Lookout Mountain November 24, 1863 Estimated casualties: 1,231 (Union: 710, Confederates 521)
General Carter Stevenson [CS] was worried. Troops from Chattanooga (city history) had been pouring across Brown's Ferry and into Lookout Valley. Even the Rebel attack that destroyed Baldy Smith's bridge only slowed troop movement to the western side of Lookout Mountain. More than 10,000 Union soldiers were in position, appearing ready to attack roughly 1,000 Rebels on the slopes and at the top of Lookout Mountain. On the evening of November 23, 1863, Stevenson signaled Army of Tennessee commander Braxton Bragg about his concern.
That was a good idea. It had been assumed that Bragg had left enough men to protect the easily defend peak. He had not. General Ambrose Burnside [US] in Knoxville was a serious problem and Bragg had stripped his troops to the bare minimum to send men to the northeast Tennessee city. It was a mistake that may have cost the Confederacy the war.
"Fighting Joe" Hooker came up with a brilliant plan to mitigate the advantage the Rebels had by controlling Lookout Mountain. Rather than trying to take the top of the mountain his men would cross Lookout Creek, move up the slope of the mountain, then sweep the Confederates towards the north end of the mountain. It worked like a charm.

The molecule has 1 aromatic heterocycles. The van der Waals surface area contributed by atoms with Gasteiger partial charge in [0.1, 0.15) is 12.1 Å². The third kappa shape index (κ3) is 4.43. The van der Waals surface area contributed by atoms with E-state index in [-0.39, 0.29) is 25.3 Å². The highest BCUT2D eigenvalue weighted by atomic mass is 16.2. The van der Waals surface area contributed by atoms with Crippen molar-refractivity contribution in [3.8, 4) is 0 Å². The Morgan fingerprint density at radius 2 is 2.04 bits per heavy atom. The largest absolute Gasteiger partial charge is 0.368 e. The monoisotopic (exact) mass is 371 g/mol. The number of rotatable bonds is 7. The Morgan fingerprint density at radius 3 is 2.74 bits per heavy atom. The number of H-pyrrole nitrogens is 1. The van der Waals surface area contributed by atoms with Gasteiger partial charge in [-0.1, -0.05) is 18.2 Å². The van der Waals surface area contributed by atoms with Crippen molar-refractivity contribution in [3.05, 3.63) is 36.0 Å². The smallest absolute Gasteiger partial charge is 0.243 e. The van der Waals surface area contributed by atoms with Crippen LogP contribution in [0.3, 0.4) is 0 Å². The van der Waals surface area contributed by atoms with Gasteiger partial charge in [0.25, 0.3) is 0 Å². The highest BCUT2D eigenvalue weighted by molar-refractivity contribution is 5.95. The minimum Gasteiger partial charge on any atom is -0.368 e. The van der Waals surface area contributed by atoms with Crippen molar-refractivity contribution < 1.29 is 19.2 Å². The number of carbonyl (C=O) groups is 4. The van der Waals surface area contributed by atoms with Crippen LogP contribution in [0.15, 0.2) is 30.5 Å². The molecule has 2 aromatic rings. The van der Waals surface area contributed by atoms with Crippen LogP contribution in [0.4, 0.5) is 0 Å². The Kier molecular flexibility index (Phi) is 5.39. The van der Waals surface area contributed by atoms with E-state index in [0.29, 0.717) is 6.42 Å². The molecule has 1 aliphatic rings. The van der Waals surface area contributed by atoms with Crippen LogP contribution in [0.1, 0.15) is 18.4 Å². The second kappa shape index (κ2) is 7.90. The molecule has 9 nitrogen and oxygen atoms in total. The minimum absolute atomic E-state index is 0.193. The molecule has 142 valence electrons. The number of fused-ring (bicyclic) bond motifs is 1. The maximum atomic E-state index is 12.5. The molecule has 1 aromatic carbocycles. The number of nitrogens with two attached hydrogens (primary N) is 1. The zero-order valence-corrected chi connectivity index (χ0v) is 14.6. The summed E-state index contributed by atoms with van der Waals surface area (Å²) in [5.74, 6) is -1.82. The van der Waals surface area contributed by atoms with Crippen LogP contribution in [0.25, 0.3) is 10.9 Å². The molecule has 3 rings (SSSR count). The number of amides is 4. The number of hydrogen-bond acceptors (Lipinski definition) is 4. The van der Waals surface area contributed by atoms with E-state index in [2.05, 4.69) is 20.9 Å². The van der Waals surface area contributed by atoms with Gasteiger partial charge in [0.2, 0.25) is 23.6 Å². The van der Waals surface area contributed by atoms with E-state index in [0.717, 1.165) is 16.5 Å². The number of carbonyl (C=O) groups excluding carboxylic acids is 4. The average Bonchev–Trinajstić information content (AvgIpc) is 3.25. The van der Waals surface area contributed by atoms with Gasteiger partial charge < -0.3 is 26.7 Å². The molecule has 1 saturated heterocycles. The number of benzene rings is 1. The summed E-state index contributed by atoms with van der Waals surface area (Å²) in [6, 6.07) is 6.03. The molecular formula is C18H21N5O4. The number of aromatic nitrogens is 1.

Once Geary's men reached about two-thirds of the way up the slope they stopped climbing and began to move in a line parallel to the top of the mountain. The Confederates were prepared for a force coming up the hill, not at them from the side. Now they pulled back under fire, giving ground up slowly but steadily. Brigadier General Edward Walthall, whose Mississippians were guarding the slopes, tried to coordinate a defense but failed. By noon Geary's men were approaching the front of the mountain.
A fog began to cover much of the top half of the mountain at 10:00am that morning, obscuring the view of the participants of the battle and the men in the Chattanooga Valley. It was this meteorological phenomena that gave the fighting on Lookout Mountain its nickname, "The Battle Above the Clouds." Through the fog Confederate artillery shells and canister would pass over the heads of the advancing soldiers. Occasionally the fog would lift briefly so that the Union Army in the Chattanooga Valley could see the action.
Halfway up on the northern slope of Lookout Mountain a plateau holds the home of Robert Cravens, a wealthy industrialist who played an important role during the first 50 years of Chattanooga's history. Cravens' House had been covered with fog for most of the morning. As Union troops approached the level ground the fog lifted. Not only could the men on Lookout Mountain see each other, but the men in the valley below could see the action as well. With a sudden burst, the Union soldiers appeared and captured the plateau from unprepared Rebel defenders. Then the Confederates battled back, trying to buy time for their fellow soldiers to establish a line east of the home. The fog then returned.
Brigadier General Edmund Pettis moved his men into position to support Walthall and at 2:30 the Rebel line began to advance, although still greatly outnumbered. The advance was short-lived. The Battle Above the Clouds ended abruptly at 4:00pm when Stevenson received orders to withdraw from his position on Lookout Mountain and joined Bragg on Missionary Ridge.
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